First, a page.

Despite the potentially broad application of the Coltex court’s holding with respect to an apparent requirement for competitive bidding, the Coltex court managed to open the door slightly for other courts to apply the new value exception without the necessity of competitive bidding. Specifically, the Second Circuit stated "[w]here no other party seeks to file a plan or where the market for the property is adequately tested, old equity may be able to demonstrate that it can meet the requirements of 11 U.S.C. §1129 and that, in essence, it receives nothing on account of its prior position" (emphasis supplied).

The Second Circuit’s desire to prevent the perceived unfairness of an insider taking advantage of the debtor’s unsecured creditors is understandable. The "com-petitive bidding" requirement adopted by the Second Circuit may, however, result in an unforeseen shift in leverage as between a debtor and its creditors, thereby resulting in potentially far reaching consequences in the plan negotiation process. For example, a debtor’s existing equity, faced with the often complex and time-consuming task of formulating a confirmable chapter 11 plan, may have less of an incentive to expend the necessary time and resources to formulate and propose a plan if a creditor can simply sit on the sidelines and expend little or no resources until the competitive bidding phase, at which time it may be able to out-bid the debtor’s existing equity. Within the constraints of a debtor’s fiduciary duties to its creditors, a debtor should be given the opportunity to control its own fate by proposing a plan that provides for existing equity to retain ownership of the debtor. Only if the bankruptcy court determines that exclusivity should be terminated should a creditor be permitted to exert leverage by proposing a plan that provides for third party ownership of the debtor.

The potential fallacy with competitive bidding is the implicit assumption that competitive bidding will always generate the highest value for creditors. For example, assume that existing equity proposes a new value plan with a "competitive bidding" provision to satisfy a particular court’s interpretation of the new value exception. Further assume that existing equity determines that it would be willing to invest up to $1 million in "new value" in order to retain its equity interest. Inasmuch as the proposal of existing equity will be subjected to market bids, most rational holders of equity interests would "low ball" their proposed new value contribution in the hope that few other parties actually bid, thereby enabling existing equity to be the successful bidder for substantially less than the $1 million it would have otherwise been willing to contribute. Conversely, if competitive bidding was not required, existing equity may be more likely to contribute closer to the value that it attributes to its existing equity interest in the belief that the bankruptcy court (with the assistance of appraisers, etc.), and not simply "market forces," will determine the reasonableness of the contribution.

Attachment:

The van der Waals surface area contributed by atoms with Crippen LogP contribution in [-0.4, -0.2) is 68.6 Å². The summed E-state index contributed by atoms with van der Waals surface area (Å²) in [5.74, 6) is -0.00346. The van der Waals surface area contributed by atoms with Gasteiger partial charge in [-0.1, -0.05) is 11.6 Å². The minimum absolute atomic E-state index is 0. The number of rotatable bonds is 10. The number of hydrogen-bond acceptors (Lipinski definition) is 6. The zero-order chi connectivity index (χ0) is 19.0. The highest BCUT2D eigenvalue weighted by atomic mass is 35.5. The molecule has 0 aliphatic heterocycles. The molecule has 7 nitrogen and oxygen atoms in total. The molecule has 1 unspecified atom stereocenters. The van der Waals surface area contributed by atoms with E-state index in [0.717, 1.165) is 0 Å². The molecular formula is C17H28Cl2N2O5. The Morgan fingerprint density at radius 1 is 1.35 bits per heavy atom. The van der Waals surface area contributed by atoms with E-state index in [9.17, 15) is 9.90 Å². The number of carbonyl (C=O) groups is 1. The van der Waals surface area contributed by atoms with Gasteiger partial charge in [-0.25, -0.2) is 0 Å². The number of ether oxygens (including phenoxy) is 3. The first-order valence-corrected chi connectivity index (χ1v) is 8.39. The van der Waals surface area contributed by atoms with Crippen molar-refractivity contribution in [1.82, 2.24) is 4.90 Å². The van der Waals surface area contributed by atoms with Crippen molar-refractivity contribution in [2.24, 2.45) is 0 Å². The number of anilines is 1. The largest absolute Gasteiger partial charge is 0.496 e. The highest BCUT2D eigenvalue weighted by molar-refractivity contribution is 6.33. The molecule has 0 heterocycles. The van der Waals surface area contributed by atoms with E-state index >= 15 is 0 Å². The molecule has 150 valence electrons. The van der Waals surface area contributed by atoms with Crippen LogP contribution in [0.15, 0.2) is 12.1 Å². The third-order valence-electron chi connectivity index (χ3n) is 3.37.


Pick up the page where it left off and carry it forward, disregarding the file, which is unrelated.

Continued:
While it can be argued that the bankruptcy court’s review of the rea-sonableness of the contribution will not prevent existing equity from submitting a plan that is "unfair" to creditors, existing equity assumes a greater risk. Specifically, if a bankruptcy court were to determine that existing equity’s contribution was not sufficient, then the court would likely deny confirmation and terminate exclusivity, thereby reducing existing equity’s control over the plan process. On the other hand, if a bankruptcy court only relied on competitive bidding to determine the sufficiency of the new value, existing equity would simply continue to bid higher in an attempt to out-bid third parties. As a result, there would be no real "down side" for existing equity to "low ball" its new value bid.

With the existing conflict between the various courts regarding not only the existence of the new value exception but also the elements of a confirmable new value plan, it can only be a matter of time before the Supreme Court rules on these issues.3


1The absolute priority rule provides that the holder of any junior claim or interest may not "receive or retain [any property] under the plan on account of" such junior claim or interest unless all senior classes of creditors either consent to the confirmation of the plan or receive the full allowed amount of their claims. 11 U.S.C. §1129(b). Return to Text

2 Although the Coltex court based its holding primarily on the lack of competitive bidding, the court also stated that "even if we were to rely on the traditional framework for evaluating new value exceptions to the absolute priority rule, we would reach the same result." Specifically, the court concluded that the debtor failed to show that the contribution from existing equity was necessary for a successful plan of reorganization. Return to Text

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Friday, May 1, 1998